abstract = "Purpose: The purpose of our study was to investigate the potential pitfalls associated with different vessel segmentation methods using the built-in software of the Retinal Function Imager (RFI) for the analysis of retinal blood flow velocity (BFV). Methods: Ten eyes of nine healthy subjects were enrolled in the study. Retinal blood flow measurements were obtained with the RFI device with a 20° field of view imaging. The same grader segmented the retinal vasculature using the RFI software in both sessions, with segments ranging in length from 50 to 100 pixels (“short segments”) and 100–200 pixels (“long segments”). The blood flow velocities for the arteriolar and venular system were calculated, and the percentage of excluded vessel segments with high coefficients of variation (>45 {\%}) was recorded and compared by paired t test. Spearman's correlation was used to analyze the relationship between measurements by the two vessel segmentation methods. Results: The number of analyzed vessel segments did not differ significantly between the two groups (28.6 ± 2.6 short and 26.7 ± 4.6 long segments), while the percentage of acceptable segments was significantly higher in the long segment group (65.2 ± 11.4 {\%} vs 85.2 ± 5.87 {\%}, p = 0.001). In the short segment group, more than 15 {\%} of vessel segments were rejected in all subjects, while in the long segment group only three subjects had a rejection rate of greater than 15 {\%} (16.7 {\%}, 18.7 {\%} and 28 {\%}). Both arteriolar and venular velocities were lower in the short segment group, although it reached significance only for arteriolar velocities (3.93 ± 0.55 vs. 4.45 ± 0.76 mm/s, p = 0.036 and 2.95 ± 0.56 vs. 3.17 ± 0.84 mm/s, p = 0.201 for arterioles and venules, respectively). Only venular velocities showed significant correlation (p = 0.003, R2 = 0.67) between the two groups. Conclusions: Our results suggest that BFV measurements by the RFI may be affected by segment length, and care should therefore be taken in choosing vessel segment lengths used during the analysis of RFI data. Long segments of 100–200 pixels (400–800 μm) seem to provide more robust measurements, which can be explained by the analysis methodology of the RFI device.",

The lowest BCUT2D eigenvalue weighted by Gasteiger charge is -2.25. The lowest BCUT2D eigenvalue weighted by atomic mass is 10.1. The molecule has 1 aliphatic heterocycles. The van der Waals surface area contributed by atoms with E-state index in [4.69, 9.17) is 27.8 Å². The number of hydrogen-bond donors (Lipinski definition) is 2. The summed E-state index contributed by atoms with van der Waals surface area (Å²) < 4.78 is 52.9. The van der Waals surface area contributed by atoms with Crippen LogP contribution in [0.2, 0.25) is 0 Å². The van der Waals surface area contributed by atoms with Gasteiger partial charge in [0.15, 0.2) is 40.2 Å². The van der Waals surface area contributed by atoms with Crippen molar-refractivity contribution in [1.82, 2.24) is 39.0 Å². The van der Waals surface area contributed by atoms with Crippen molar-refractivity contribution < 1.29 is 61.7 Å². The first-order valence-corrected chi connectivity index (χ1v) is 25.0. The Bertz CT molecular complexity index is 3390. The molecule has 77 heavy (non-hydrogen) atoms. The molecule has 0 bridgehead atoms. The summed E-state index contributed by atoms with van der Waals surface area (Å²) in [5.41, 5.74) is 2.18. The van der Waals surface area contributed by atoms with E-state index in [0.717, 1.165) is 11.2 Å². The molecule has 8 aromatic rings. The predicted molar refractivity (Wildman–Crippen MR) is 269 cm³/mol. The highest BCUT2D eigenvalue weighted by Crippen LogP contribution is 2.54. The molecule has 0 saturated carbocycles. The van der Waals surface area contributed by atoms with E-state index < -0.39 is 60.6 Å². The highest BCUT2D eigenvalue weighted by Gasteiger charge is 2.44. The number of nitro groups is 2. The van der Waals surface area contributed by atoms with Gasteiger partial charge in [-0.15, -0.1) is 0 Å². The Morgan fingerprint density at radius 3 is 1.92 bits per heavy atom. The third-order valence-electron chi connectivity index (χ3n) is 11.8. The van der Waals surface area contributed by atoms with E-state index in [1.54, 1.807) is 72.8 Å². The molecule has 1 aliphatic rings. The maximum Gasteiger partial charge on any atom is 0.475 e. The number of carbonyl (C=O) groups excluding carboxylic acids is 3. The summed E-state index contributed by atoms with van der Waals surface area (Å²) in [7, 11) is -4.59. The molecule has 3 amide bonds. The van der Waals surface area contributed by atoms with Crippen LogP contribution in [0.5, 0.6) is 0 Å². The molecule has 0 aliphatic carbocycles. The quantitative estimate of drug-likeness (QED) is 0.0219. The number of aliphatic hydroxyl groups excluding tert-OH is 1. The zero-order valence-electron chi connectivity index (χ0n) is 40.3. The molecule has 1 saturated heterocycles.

keywords = "Image analysis, Reproducibility, Retinal blood flow, Retinal Function Imager",
author = "Somfai, {G{\'a}bor M{\'a}rk} and Jing Tian and {Cabrera DeBuc}, Delia",
year = "2015",
month = "9",
day = "15",
doi = "10.1007/s00417-015-3166-0",
language = "English (US)",
journal = "Albrecht von Graefes Archiv für Klinische und Experimentelle Ophthalmologie",
issn = "0065-6100",
publisher = "Springer Verlag",

}

TY - JOUR

T1 - Assessment of potential vessel segmentation pitfalls in the analysis of blood flow velocity using the Retinal Function Imager

AU - Somfai, Gábor Márk

AU - Tian, Jing

AU - Cabrera DeBuc, Delia

PY - 2015/9/15

Y1 - 2015/9/15